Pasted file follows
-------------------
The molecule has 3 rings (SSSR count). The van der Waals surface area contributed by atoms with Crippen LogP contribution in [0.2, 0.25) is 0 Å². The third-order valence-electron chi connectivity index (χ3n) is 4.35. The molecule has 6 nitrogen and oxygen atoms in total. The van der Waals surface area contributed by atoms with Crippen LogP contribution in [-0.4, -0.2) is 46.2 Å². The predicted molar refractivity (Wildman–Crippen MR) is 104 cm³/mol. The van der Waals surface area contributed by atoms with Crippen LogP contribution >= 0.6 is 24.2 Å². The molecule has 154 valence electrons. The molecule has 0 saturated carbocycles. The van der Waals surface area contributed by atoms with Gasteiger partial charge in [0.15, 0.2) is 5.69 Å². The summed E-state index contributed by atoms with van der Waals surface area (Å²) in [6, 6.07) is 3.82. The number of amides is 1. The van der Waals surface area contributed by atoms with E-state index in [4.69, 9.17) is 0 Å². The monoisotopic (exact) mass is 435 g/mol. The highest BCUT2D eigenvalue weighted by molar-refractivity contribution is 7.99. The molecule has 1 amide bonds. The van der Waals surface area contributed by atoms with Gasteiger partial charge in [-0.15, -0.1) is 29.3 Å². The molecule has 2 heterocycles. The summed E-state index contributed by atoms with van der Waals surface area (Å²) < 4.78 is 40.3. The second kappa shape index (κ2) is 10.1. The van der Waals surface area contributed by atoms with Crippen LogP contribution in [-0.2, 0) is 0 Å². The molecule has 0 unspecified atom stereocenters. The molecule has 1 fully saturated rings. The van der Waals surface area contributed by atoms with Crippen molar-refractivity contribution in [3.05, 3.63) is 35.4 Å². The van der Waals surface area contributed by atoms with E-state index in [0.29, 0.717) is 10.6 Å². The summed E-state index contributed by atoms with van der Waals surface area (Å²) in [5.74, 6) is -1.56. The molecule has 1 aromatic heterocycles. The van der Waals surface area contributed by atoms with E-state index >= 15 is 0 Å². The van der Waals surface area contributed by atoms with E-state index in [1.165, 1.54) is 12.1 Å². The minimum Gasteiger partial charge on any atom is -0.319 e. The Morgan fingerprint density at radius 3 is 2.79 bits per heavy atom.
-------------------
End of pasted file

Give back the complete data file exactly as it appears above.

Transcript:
The molecule has 3 rings (SSSR count). The van der Waals surface area contributed by atoms with Crippen LogP contribution in [0.2, 0.25) is 0 Å². The third-order valence-electron chi connectivity index (χ3n) is 4.35. The molecule has 6 nitrogen and oxygen atoms in total. The van der Waals surface area contributed by atoms with Crippen LogP contribution in [-0.4, -0.2) is 46.2 Å². The predicted molar refractivity (Wildman–Crippen MR) is 104 cm³/mol. The van der Waals surface area contributed by atoms with Crippen LogP contribution >= 0.6 is 24.2 Å². The molecule has 154 valence electrons. The molecule has 0 saturated carbocycles. The van der Waals surface area contributed by atoms with Gasteiger partial charge in [0.15, 0.2) is 5.69 Å². The summed E-state index contributed by atoms with van der Waals surface area (Å²) in [6, 6.07) is 3.82. The number of amides is 1. The van der Waals surface area contributed by atoms with E-state index in [4.69, 9.17) is 0 Å². The monoisotopic (exact) mass is 435 g/mol. The highest BCUT2D eigenvalue weighted by molar-refractivity contribution is 7.99. The molecule has 1 amide bonds. The van der Waals surface area contributed by atoms with Gasteiger partial charge in [-0.15, -0.1) is 29.3 Å². The molecule has 2 heterocycles. The summed E-state index contributed by atoms with van der Waals surface area (Å²) < 4.78 is 40.3. The second kappa shape index (κ2) is 10.1. The van der Waals surface area contributed by atoms with Crippen LogP contribution in [-0.2, 0) is 0 Å². The molecule has 0 unspecified atom stereocenters. The molecule has 1 fully saturated rings. The van der Waals surface area contributed by atoms with Crippen molar-refractivity contribution in [3.05, 3.63) is 35.4 Å². The van der Waals surface area contributed by atoms with E-state index in [0.29, 0.717) is 10.6 Å². The summed E-state index contributed by atoms with van der Waals surface area (Å²) in [5.74, 6) is -1.56. The molecule has 1 aromatic heterocycles. The van der Waals surface area contributed by atoms with E-state index >= 15 is 0 Å². The van der Waals surface area contributed by atoms with E-state index in [1.165, 1.54) is 12.1 Å². The minimum Gasteiger partial charge on any atom is -0.319 e. The Morgan fingerprint density at radius 3 is 2.79 bits per heavy atom.